«1917 1918-1939 1920 »

In the immediate post-war years, Shotton is highly successful. The workforce rises to 5,800 and the firm is the second largest producer of steel sheets in the country. Steel sheet is selling for up to £54 a ton.

The period between the two world wars is one of considerable change both in the techniques of steelmaking and steel rolling and in world demand. Many countries begin to make their own sheets and there is a gradual decline in the export trade for black and galvanised sheets which at one time accounted for 98 per cent. of Shotton’s total production.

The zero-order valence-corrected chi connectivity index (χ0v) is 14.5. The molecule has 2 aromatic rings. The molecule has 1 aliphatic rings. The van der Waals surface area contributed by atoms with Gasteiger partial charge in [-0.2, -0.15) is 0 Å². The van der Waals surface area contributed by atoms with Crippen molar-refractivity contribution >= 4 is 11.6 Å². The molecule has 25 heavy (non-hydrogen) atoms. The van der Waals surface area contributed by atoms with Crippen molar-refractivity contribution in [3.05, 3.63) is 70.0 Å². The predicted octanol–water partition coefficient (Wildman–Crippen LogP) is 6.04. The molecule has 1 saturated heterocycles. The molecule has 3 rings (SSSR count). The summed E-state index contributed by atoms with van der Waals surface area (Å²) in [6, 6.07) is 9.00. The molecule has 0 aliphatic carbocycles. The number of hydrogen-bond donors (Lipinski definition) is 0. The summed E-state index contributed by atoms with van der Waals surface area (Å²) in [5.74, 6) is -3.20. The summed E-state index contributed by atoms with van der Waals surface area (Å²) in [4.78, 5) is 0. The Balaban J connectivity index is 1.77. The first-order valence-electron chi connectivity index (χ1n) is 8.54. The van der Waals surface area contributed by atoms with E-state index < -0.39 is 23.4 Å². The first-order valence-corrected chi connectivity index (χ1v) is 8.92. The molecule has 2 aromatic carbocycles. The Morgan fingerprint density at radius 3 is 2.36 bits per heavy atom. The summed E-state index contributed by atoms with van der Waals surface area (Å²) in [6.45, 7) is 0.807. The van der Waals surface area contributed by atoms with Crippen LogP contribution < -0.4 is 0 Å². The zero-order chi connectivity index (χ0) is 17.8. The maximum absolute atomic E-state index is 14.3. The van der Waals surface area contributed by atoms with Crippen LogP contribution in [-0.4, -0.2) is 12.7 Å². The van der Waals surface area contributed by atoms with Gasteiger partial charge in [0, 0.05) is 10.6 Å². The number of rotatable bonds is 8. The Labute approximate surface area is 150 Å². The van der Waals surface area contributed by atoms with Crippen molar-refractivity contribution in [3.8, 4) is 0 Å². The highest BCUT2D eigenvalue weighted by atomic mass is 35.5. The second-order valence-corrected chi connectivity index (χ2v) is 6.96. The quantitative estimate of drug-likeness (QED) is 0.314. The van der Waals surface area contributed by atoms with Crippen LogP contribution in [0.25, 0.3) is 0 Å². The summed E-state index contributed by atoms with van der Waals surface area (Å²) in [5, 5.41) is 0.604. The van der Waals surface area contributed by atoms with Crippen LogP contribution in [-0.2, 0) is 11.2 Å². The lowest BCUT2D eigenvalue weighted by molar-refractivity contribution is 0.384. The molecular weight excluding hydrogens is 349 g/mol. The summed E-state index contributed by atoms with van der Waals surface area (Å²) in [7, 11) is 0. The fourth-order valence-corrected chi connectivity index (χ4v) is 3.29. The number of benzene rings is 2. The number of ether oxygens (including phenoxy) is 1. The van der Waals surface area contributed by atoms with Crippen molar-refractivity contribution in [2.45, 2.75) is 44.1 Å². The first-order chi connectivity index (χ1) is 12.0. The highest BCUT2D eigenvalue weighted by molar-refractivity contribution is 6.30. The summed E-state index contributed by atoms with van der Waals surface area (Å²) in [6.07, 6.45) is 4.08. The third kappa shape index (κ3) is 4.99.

In America, there are signs that steel is likely to be used more and more, not only for motor car bodies but for domestic appliances and furniture. But if steel is to replace the likes of wood, aluminium and cast iron in the automotive and consumer goods manufacturing processes, there has to be improvements in surface finish and in malleability or deep drawing to allow the steel to be shaped without detriment.